Thursday, June 27, 2013

Skies Remain Dangerously Blue

Jerome is a small town . . . its population somewhere under 500 . . . and it's forms of communication with its residents  borders on colloquial.  A sign in the post office asked residents to please conserve water because the overflow from storage tanks was running only intermittently.  When I drove past yesterday the overflow was dry.

Jerome is an old copper mining community that once boasted a population of 15,000.  With a current population of only 400-plus
the town is experiencing the initial indications of a water crisis.
Jerome's water comes from an aquifer beneath Cleopatra Hill, captured in 3 water storage tanks and gravity fed to the town below.  The aquifer is replenished by precipitation.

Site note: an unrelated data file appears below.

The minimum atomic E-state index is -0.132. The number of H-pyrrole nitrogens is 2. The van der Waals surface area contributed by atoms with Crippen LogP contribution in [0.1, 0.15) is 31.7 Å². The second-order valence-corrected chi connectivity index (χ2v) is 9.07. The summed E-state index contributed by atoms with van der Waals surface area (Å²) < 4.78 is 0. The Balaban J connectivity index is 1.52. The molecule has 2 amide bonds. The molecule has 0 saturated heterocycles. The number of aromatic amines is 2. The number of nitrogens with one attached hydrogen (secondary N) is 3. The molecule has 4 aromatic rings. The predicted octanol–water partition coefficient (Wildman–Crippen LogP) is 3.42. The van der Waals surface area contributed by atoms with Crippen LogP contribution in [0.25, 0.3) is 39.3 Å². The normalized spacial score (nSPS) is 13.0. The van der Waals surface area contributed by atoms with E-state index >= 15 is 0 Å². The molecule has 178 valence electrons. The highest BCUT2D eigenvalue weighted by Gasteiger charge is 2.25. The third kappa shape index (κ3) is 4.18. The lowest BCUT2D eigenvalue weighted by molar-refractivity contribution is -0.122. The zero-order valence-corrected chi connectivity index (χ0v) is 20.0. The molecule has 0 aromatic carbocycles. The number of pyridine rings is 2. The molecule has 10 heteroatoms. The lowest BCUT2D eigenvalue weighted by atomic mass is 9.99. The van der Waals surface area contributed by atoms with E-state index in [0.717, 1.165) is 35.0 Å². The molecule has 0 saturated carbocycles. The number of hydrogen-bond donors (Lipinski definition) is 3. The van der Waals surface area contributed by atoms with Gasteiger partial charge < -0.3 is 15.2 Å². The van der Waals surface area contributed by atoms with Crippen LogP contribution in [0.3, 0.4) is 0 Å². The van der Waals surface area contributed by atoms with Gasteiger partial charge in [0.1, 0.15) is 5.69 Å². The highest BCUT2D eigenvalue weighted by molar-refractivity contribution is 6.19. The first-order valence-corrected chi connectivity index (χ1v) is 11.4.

In the last 6 weeks there has been about 1/8 inch of rain, hardly enough to reach the aquifer let alone replenish it.  As I've said in previous posts, if you want to see what the desert will support, "Just look out your backdoor."  It isn't much, yet the tree planting, car washing, and yard/garden watering go unabated.

This on 3 - 10 inches of rain annually.